One of the age-old questions in breaststroke is, "Where do I recover my hands — above or below the waterline?" It’s a good question, with many answers, and we’re only going to cover ONE answer here.
Since breaststroke is a stroke known for SIGNATURES, it would be wrong for me to say that one type of recovery is best for everyone. If we look at Amanda Beard, the answer is going to be ABOVE the water. If we look at Leisel Jones, you’ll see that the hands are much lower. So, what we’ll do in this particular Drill of the Week is average them out — split the difference. As our subject, we’re gonna use our pal Dave. He’s got a great stroke, and the way he recovers his hands is pretty easy for most people to duplicate.
Why Do It:
Well, of course, you recover your hands so you can start your next stroke. The real question is why recover your hands THROUGH the surface? Because there’s less resistance than if you recovered them under the surface…and because it doesn’t require as much energy as recovering them over the surface. A split-surface recovery is not too high, and it’s not too low. For Dave, it’s like Goldilocks’s porridge — just right.
How To Do It (this is a really easy one):
1. Swim breaststroke like you normally would.
2. During the recovery, SPLIT the surface of the water with your hands. Use the surface as your guide, and extend your hands quickly through the surface.
3. Uh…well…that’s it. I told you it was simple, so let’s hope it’s as easy for you as it is for Dave.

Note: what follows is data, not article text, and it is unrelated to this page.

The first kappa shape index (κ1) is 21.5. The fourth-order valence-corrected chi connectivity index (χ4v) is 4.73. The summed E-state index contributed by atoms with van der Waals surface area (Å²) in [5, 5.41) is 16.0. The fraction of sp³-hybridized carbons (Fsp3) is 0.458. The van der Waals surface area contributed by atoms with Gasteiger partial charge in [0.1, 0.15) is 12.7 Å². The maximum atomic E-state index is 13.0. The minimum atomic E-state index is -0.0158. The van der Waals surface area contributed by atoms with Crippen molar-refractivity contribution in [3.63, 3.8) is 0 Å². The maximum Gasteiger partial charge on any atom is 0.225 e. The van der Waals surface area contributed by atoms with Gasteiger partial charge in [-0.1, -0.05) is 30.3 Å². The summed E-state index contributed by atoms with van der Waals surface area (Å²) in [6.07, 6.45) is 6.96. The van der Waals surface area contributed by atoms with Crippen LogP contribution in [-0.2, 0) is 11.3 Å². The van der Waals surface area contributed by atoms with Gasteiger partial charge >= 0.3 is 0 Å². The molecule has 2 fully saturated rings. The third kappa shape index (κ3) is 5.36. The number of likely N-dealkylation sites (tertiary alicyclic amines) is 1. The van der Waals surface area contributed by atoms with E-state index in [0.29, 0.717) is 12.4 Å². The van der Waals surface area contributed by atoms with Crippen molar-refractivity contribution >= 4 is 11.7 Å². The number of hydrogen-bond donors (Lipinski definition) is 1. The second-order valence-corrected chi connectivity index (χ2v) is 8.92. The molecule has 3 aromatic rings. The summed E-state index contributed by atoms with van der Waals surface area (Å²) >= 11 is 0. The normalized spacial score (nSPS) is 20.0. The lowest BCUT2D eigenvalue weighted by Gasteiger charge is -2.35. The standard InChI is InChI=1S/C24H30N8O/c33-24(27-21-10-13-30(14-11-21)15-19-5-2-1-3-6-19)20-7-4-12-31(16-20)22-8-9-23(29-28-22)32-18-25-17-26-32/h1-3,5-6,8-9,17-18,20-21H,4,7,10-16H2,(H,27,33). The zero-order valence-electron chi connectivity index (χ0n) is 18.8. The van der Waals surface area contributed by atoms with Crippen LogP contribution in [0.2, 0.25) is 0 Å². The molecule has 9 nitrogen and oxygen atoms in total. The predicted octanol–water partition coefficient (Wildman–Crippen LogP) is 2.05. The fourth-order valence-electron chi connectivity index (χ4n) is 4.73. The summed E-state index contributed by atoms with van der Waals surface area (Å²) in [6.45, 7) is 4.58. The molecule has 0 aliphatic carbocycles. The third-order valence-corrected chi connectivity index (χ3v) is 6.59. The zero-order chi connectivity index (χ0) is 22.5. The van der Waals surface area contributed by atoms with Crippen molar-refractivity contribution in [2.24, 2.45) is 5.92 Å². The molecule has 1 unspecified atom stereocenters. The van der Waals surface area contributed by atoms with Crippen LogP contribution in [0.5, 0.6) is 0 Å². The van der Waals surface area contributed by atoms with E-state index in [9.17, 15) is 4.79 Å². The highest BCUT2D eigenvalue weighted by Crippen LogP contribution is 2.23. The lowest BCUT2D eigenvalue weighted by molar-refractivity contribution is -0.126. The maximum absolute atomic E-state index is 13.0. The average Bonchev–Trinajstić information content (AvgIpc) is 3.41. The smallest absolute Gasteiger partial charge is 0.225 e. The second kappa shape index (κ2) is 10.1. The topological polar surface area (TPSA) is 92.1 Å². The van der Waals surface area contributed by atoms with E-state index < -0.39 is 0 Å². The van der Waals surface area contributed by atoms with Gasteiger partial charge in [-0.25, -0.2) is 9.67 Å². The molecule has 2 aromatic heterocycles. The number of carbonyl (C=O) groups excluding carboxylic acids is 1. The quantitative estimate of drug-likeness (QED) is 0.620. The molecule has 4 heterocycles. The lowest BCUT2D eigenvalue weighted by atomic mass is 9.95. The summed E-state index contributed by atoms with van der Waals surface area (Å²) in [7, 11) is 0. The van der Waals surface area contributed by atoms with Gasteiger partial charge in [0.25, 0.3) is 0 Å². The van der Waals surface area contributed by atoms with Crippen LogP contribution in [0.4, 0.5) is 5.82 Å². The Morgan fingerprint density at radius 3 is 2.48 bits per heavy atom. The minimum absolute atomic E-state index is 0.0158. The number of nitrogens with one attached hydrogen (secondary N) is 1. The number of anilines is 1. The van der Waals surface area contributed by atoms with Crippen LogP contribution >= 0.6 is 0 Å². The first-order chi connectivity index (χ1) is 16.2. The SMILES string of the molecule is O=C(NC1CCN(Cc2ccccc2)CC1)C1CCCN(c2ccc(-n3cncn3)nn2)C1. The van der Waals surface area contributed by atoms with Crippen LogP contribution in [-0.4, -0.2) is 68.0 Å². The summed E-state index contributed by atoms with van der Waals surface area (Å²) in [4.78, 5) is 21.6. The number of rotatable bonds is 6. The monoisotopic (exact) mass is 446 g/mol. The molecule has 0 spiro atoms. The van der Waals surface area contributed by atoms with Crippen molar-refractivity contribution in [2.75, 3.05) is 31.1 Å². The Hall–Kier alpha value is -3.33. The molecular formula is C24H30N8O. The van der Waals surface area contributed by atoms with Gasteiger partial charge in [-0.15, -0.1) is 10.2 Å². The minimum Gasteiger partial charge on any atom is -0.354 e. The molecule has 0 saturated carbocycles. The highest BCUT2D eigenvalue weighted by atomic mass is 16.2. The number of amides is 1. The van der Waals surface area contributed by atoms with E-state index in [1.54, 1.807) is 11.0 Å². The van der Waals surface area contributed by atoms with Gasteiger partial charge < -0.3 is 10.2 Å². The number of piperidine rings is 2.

How To Do It Really Well (the Fine Points):
Recovering your hands is a "necessary evil" of swimming breaststroke. When you think about it, you’re really pushing yourself AWAY from the direction in which you want to go. Because of this, you have to really concentrate on doing it correctly.
The most important thing to do during your recovery is to minimize resistance. The goal is not simply to have your hands HIGH. The goal is to hide your arms and present as little surface area as possible to the water. If you can recover your hands through the surface, the forearms and elbows tend to creep up and follow the hands in a tighter recovery. Goal accomplished.
Experiment with the height of your hands to determine your best trajectory. Start the process by splitting the surface, then move a bit up, or a bit down. See what spot is the most comfortable to you, and which allows you to keep swimming at a higher rate for a longer distance. Play around and discover what’s best for you.